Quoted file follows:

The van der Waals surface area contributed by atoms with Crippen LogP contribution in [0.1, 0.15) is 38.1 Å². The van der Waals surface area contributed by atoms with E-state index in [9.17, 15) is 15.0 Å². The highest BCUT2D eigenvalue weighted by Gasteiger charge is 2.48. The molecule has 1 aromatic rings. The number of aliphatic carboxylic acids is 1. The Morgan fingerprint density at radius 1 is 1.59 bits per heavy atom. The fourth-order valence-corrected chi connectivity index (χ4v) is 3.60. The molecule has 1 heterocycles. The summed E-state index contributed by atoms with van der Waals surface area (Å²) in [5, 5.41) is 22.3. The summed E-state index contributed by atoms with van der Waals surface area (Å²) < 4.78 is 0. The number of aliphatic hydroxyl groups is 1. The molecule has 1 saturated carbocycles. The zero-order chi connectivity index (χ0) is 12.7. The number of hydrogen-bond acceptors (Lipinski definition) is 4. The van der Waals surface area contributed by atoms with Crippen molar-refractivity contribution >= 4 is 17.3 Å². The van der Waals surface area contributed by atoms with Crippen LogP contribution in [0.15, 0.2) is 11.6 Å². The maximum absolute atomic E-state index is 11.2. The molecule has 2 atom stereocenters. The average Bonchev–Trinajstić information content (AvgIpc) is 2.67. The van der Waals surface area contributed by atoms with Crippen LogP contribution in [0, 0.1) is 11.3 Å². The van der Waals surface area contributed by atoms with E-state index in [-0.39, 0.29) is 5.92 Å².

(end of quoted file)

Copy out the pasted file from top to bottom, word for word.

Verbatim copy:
The van der Waals surface area contributed by atoms with Crippen LogP contribution in [0.1, 0.15) is 38.1 Å². The van der Waals surface area contributed by atoms with E-state index in [9.17, 15) is 15.0 Å². The highest BCUT2D eigenvalue weighted by Gasteiger charge is 2.48. The molecule has 1 aromatic rings. The number of aliphatic carboxylic acids is 1. The Morgan fingerprint density at radius 1 is 1.59 bits per heavy atom. The fourth-order valence-corrected chi connectivity index (χ4v) is 3.60. The molecule has 1 heterocycles. The summed E-state index contributed by atoms with van der Waals surface area (Å²) in [5, 5.41) is 22.3. The summed E-state index contributed by atoms with van der Waals surface area (Å²) < 4.78 is 0. The number of aliphatic hydroxyl groups is 1. The molecule has 1 saturated carbocycles. The zero-order chi connectivity index (χ0) is 12.7. The number of hydrogen-bond acceptors (Lipinski definition) is 4. The van der Waals surface area contributed by atoms with Crippen molar-refractivity contribution >= 4 is 17.3 Å². The van der Waals surface area contributed by atoms with Crippen LogP contribution in [0.15, 0.2) is 11.6 Å². The maximum absolute atomic E-state index is 11.2. The molecule has 2 atom stereocenters. The average Bonchev–Trinajstić information content (AvgIpc) is 2.67. The van der Waals surface area contributed by atoms with Crippen LogP contribution in [0, 0.1) is 11.3 Å². The van der Waals surface area contributed by atoms with E-state index in [-0.39, 0.29) is 5.92 Å².